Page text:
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Coronavirus: As businesses reopen, here’s what to know about going back to work safely

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With many provinces starting to ease restrictions aimed at slowing the spread of COVID-19 and allowing various businesses to reopen, many employees and employers have questions about workplace safety and whether employees have to return to work.

Employers are responsible for following all public health guidelines for reopening businesses. This means employers must follow social-distancing requirements, for example by limiting the number of employees and customers in the workplace.

It is not up to employers and employees to decide which measures are appropriate. If an employer cannot follow public health authorities’ guidelines, they must not reopen for business. It’s also important to keep up to date, as these guidelines change frequently.

Here’s what else you need to know about returning to work safely.

I’ve been recalled from a temporary layoff. Can I refuse to go back to work if I don’t think it’s safe?

An employee who is recalled must return to work as long as their employer follows all measures required by public health authorities. If employees choose not to return to work, they may be considered to have resigned and could lose their eligibility for government assistance. Employees who feel unsafe going back to work should speak to their employers about continuing their leave of absence.

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READ MORE: Coronavirus: Ontario allows certain businesses, workplaces to reopen May 4

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If an employer does not follow public health guidelines, employees can formally refuse work. When this happens, employers have to either investigate and fix the problem themselves or call in an inspector from the provincial ministry of labour, who will then decide if the workplace is safe.

Employees should let their employer know they’re engaging in a formal work refusal; if they simply avoid going to work, it could be considered a resignation.

Can my employer force me to get tested for the new coronavirus before I return to work?

If public health authorities do not mandate testing for employees going back to work, an employer cannot require it. Doing so could be considered both a human rights violation and a breach of privacy rights in some situations.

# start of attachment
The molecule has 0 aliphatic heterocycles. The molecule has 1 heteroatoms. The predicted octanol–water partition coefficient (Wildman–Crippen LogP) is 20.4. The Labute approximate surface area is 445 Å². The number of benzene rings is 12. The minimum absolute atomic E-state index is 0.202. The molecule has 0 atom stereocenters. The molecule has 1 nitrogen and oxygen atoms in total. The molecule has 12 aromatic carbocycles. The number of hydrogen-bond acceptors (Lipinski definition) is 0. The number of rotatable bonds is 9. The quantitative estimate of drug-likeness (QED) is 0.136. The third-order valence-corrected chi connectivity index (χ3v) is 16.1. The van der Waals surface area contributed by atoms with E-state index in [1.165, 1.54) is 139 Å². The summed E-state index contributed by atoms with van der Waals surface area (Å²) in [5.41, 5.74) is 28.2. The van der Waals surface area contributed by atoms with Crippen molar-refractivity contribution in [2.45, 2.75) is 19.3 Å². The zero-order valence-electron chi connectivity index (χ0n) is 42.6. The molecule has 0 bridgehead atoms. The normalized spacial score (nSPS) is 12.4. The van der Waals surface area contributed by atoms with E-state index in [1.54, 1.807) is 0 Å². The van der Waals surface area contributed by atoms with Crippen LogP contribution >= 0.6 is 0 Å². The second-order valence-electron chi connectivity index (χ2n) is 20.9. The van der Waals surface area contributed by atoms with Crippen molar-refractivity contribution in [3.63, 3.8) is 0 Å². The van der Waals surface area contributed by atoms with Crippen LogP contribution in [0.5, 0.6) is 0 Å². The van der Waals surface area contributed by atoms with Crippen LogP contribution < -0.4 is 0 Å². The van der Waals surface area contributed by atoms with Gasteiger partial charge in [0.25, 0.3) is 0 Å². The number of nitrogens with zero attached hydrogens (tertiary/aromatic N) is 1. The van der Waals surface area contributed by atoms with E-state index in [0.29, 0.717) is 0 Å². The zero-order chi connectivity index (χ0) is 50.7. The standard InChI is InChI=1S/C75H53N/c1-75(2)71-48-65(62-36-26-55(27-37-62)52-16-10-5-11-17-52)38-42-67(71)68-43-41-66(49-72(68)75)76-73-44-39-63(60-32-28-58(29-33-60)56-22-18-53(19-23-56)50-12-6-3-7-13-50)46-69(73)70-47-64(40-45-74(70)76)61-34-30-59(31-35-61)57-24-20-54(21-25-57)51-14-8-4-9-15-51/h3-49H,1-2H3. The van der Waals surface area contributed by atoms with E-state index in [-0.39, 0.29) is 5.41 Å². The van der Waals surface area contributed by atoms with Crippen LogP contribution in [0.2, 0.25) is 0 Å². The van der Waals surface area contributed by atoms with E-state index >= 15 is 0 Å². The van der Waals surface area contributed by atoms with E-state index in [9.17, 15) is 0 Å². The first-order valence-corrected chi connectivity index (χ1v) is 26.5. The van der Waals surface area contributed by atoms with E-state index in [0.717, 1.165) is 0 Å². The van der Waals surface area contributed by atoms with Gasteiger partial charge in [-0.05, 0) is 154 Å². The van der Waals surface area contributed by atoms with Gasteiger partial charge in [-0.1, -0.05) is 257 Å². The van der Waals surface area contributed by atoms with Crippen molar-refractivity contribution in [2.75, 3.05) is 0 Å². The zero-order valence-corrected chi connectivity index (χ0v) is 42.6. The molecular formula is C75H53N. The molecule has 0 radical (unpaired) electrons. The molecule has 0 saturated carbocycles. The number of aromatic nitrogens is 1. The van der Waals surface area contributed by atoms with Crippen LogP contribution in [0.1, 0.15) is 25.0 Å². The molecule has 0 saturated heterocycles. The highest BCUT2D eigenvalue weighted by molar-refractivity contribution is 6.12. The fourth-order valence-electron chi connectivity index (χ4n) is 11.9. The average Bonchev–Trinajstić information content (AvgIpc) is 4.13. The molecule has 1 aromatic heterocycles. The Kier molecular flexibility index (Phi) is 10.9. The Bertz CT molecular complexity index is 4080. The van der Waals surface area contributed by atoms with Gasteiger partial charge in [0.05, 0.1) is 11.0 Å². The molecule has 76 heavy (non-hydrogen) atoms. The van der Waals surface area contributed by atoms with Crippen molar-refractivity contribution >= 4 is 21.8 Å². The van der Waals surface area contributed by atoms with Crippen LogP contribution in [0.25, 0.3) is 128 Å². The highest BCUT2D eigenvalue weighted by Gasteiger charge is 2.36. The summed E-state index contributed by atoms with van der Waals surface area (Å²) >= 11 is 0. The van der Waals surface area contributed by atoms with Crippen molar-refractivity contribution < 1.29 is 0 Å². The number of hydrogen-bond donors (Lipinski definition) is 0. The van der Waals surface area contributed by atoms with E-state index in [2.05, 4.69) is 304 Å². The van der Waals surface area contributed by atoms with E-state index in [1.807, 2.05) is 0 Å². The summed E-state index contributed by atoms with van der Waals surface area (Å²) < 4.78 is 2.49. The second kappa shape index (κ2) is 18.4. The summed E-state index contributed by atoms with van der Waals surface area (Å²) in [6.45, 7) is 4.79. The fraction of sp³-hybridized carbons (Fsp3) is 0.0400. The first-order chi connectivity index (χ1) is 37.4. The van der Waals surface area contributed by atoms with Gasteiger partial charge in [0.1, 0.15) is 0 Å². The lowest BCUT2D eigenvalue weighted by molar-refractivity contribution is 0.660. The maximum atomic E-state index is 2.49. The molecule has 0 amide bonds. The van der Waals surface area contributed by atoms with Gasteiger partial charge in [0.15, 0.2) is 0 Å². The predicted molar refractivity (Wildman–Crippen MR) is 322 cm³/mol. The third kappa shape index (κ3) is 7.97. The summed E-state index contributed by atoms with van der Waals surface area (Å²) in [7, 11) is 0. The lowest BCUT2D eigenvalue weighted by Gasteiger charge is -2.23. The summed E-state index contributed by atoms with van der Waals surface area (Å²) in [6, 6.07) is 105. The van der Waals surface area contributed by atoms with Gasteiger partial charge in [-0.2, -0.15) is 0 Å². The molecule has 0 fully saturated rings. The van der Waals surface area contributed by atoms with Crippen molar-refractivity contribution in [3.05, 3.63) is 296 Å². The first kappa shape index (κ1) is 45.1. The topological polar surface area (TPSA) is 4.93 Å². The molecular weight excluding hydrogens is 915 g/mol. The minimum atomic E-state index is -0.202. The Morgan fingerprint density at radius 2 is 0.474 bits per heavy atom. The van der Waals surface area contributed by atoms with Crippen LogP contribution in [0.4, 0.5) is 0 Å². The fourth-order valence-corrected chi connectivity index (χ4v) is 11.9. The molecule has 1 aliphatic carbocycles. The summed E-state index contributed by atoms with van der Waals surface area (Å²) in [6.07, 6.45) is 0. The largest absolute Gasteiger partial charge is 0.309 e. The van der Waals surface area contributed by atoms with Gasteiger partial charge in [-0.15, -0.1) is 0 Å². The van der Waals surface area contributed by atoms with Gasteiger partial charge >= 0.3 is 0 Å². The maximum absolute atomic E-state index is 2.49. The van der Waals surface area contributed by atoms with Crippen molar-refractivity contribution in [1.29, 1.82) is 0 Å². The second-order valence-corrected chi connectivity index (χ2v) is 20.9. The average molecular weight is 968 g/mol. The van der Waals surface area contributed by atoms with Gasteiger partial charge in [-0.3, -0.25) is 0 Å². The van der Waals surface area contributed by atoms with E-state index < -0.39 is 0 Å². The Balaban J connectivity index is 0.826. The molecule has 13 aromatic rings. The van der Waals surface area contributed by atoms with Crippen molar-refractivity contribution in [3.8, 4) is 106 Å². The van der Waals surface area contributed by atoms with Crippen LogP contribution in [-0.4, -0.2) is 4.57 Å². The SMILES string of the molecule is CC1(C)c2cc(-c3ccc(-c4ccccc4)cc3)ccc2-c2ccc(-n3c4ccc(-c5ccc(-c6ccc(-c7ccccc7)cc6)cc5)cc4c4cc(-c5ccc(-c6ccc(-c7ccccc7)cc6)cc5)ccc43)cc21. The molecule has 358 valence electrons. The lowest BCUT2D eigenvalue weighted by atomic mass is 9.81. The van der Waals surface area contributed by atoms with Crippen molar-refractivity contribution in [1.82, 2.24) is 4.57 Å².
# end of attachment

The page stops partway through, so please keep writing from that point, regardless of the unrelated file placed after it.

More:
I’m being recalled to work, but paid less than before. Can my employer do that?

Employees should return to the same job with the same pay if at all possible.

Employers who bring back employees on different terms risk constructively dismissing them. This is especially true if the employee’s pay has been lowered by more than 10 per cent.

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In cases where employment terms have changed, employees may choose to consider it a termination of employment and require the employer to pay severance.

Employees who choose to accept a pay reduction should notify their employer in writing that they expect the pay reduction to be temporary and their salary to increase to normal levels as soon as possible.

READ MORE: Coronavirus: What to do if your employer cuts pay or reduces hours

Can my employer recall younger employees from a temporary layoff before older employees?

Non-unionized employers do not have to follow seniority when choosing employees to recall from temporary layoffs. Their decisions, however, must be made in good faith and without consideration of discriminatory factors, such as an employee’s age, ethnicity or place of origin.

It’s important to remember that employment laws have not changed or been suspended amid the pandemic. Employees still have the right to their job, their compensation and their usual terms of employment, where possible, and employers still have the same duty to keep workplaces safe.


Lior Samfiru is an employment lawyer and partner at Samfiru Tumarkin LLP, one of Canada’s leading law firms specializing in employment law and disability claims.  

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Visit EmploymentLawyer.ca to learn more about your employment rights.